Quick Facts

Quick facts

  • Originally from Europe and Asia, Rampion Mignonette (Reseda phyteuma) is an annual or biennial plant growing to 25–30 cm tall, with pale spikes of flowers reproducing by seed.
  • Currently with very limited distribution found in cultivated, disturbed and pasture land in and adjacent to vines in South Australia and Victoria.
  • May now be eradicated in South Australia and Victoria.
  • It has the potential to compete with grapevines and reduce grape yields.
  • Its potential as an environmental weed has not been investigated.
  • Controlled by physical means and herbicide.

What Does It Look Like?

What is it?

Rampion Mignonette (Reseda phyteuma) is an erect herb  to c. 25 cm high, that is annual or biennial, (completes its life cycle over one or two years) It is upright with basal branches growing upwards, with small pimple-like projections. Leaves are spathulate (spoon-shaped) or elongated wedge-shaped, 5–10 cm long, sometimes with 1 (or possibly 2) lobes on each side. Leaf stalks are 0.4–1.5 cm long.

The flowers are arranged on stalks along a flowering stem. The flowers have 6 petals, which are cream to yellow. The larger petals are 3-lobed, while the other petals have more or less smooth margins (i.e. not lobed or toothed). There are 12–18 visible stamens in the centre of the flower.

The cylindrical fruits (capsule) are nodding, 10–18 mm long, and 3-toothed. The seeds are dull and wrinkled (Tutin et al. 1964; Webb et al. 1988; Entwisle 1996; Stace 1997).

For further information and assistance with identification of Rampion Mignonette contact the herbarium in your state or territory.

Flower colour

White, Yellow

Growth form (weed type/habit)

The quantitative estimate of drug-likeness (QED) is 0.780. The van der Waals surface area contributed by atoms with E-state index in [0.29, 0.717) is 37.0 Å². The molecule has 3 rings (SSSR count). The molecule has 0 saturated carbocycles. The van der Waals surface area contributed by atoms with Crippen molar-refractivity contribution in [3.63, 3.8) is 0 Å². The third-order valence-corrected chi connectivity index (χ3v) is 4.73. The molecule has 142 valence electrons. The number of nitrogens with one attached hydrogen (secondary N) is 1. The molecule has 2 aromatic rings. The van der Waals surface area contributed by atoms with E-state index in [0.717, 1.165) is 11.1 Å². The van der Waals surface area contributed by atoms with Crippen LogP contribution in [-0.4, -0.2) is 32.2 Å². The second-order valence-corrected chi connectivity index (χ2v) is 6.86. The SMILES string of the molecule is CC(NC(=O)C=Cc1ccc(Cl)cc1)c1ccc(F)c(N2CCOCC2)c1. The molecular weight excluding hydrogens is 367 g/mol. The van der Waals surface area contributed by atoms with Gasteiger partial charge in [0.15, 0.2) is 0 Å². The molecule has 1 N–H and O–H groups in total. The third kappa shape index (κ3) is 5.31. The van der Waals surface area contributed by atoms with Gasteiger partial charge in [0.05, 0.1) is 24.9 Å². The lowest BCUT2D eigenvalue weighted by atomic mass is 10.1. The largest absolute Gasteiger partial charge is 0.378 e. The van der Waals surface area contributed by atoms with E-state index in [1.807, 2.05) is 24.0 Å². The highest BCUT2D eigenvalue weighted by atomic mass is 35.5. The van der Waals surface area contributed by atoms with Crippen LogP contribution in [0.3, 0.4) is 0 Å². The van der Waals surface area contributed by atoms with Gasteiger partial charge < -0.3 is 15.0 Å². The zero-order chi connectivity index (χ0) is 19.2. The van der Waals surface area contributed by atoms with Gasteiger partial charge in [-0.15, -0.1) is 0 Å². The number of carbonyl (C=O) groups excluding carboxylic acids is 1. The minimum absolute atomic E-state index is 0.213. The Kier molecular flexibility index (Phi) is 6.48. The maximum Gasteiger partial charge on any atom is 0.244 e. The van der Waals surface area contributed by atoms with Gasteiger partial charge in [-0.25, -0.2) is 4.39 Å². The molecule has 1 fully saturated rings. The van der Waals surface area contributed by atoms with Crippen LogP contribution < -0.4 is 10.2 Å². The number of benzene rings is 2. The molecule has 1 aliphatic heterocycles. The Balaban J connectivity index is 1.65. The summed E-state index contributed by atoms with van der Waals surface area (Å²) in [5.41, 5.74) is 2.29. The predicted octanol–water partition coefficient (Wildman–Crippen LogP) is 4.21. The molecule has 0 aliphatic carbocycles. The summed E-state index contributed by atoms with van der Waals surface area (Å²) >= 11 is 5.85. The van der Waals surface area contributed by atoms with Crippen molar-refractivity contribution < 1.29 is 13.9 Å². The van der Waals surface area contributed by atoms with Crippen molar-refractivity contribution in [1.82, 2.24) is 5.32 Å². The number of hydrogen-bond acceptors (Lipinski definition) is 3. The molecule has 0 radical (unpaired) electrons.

Where it currently grows? Preferred habitat

In its native range it mostly grows on well-drained, dry and often stony or sandy ground, usually at or near sea-level but has been recorded up to 1450 m (Abdallah & de Wit 1978). It can grow in semi-shade (light woodland) or no shade (Tutin et al. 1964). It requires moist soil (National Herbarium of Victoria 2007).

In the Clare area of South Australia it grows in cultivated, disturbed and pasture land in and adjacent to vines (Cooke undated; National Herbarium of Victoria 2007). In Nagambie, Victoria it was found in irrigated pasture (National Herbarium of Victoria 2007).


Are there similar species?

Sweet Mignonette (Reseda odorata). is sometimes grown as a cottage garden plant for its scented flowers, and may persist in abandoned gardens (Entwisle 1996). It is similar to Rampion Mignonette but has more or less rounded fruits that are 9–11 x 7–11 mm long compared with the larger, cylindrical fruits of Rampion Mignonette. Sweet Mignonette leaves are oblanceolate to obovate (Entwisle 1996).

Why Is It A Weed?

What are its impacts?

Rampion Mignonette has characteristics common to many opportunist weeds of cultivation, a short life cycle, ability to flower at almost any season, and high seed production, some of which germinate immediately while the others remain dormant, and these traits enable it to occupy soil that has been kept bare by cultivation.

Agriculture: In the countries where it is a native, Rampion Mignonette is regarded as a minor weed of cleared ground, having a poor ability to compete with crops (Cooke undated). It does not establish under growing winter annuals and so therefore is unlikely to have potential to become a major weed of broad-acre crops and pastures in the South Australian Dryland Farming System (St John-Sweeting et al. 1998). In 1990s it was estimated that Rampion Mignonette had invaded 38 hectares of vineyards in the Clare area of South Australia. As it is primarily a weed of bare ground it has the potential to compete with grapevines and reduce grape yields due to the common practice of maintaining bare ground under grapevines during the late spring and summer (St John-Sweeting et al. 1998).